Archive for August, 2013

President Obama has put a new twist on the old Viet Nam era saying: he wants to bomb higher education to make it more affordable for the middle class* (curious how he has suddenly become such a “champion” of the middle class; he hates the upper class and is doing little to help poorer classes, except increase their dependency, but I digress). His “personal” education proposals to make college more affordable will almost certainly have the opposite effect–ultimately making college less affordable for almost everyone. And the substance of the changes won’t be worth affording. I suspect we’ll hear much more blow-back like this article against Obama’s higher education plan in the days ahead. I can only hope that it doesn’t survive congressional committee review. His plan deserves to go no farther.
In my more cynical moments, I consider this part of the Left’s long strategy to nationalize higher education. The current “crisis” in affordability (I would argue is government aid-stimulated) and the government’s recent complaints against peer accreditation (there are real problems there, to be sure, but mostly from the Left’s hegemony against private and religious education) are already being used to justify further federal encroachment into private non-profit higher education nationally. The Left won’t be satisfied until private (especially Christian) higher education is either dead and gone or absorbed into the statist system and thus indistinguishable from Behemoth Secular U. If the President’s affordability plan succeeds, then everyone will be able to afford going to the smoldering ruins of the American academic village and the Commander in Chief can declare “mission accomplished.”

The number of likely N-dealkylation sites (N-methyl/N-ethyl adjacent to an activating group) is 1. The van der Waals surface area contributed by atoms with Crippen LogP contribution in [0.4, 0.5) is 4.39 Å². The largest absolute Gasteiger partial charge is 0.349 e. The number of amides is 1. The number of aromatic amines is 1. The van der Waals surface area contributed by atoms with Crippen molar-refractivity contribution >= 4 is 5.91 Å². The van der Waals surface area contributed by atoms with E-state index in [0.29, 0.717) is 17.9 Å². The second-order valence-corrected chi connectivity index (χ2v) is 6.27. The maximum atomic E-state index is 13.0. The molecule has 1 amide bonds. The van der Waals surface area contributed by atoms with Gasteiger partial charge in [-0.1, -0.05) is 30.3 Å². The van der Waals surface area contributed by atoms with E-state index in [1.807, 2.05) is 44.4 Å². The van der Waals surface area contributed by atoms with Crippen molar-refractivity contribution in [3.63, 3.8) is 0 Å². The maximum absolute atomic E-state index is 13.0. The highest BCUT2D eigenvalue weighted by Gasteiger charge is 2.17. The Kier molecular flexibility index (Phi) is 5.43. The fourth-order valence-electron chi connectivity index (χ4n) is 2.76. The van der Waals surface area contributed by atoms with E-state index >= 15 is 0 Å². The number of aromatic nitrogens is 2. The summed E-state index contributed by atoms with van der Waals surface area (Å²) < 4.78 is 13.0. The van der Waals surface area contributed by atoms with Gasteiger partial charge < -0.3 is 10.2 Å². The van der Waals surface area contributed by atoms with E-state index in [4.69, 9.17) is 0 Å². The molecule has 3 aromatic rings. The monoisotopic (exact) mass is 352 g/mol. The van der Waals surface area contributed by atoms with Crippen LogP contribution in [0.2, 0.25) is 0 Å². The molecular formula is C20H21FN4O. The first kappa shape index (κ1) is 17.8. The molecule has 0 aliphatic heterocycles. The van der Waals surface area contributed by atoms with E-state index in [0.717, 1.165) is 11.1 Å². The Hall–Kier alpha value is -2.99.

*Since the passage of Obamacare, the President has begun to love the smell of napalm in the morning.

“To make learning the servant of the State . . . is a self-demeaning prostitution that forfeits every valid claim of influence. But even if the State is inspired by a nobler aim, as is our own regime; even if, as in our country, learning is too proud to stoop; still, learning in our realm will flourish and attain honor if university life grows up again from its own root and into its own life and so outgrows the guardianship of the State.”

–Abraham Kuyper, “Sphere Sovereignty”
inaugural lecture, Free University of Amsterdam
October 1880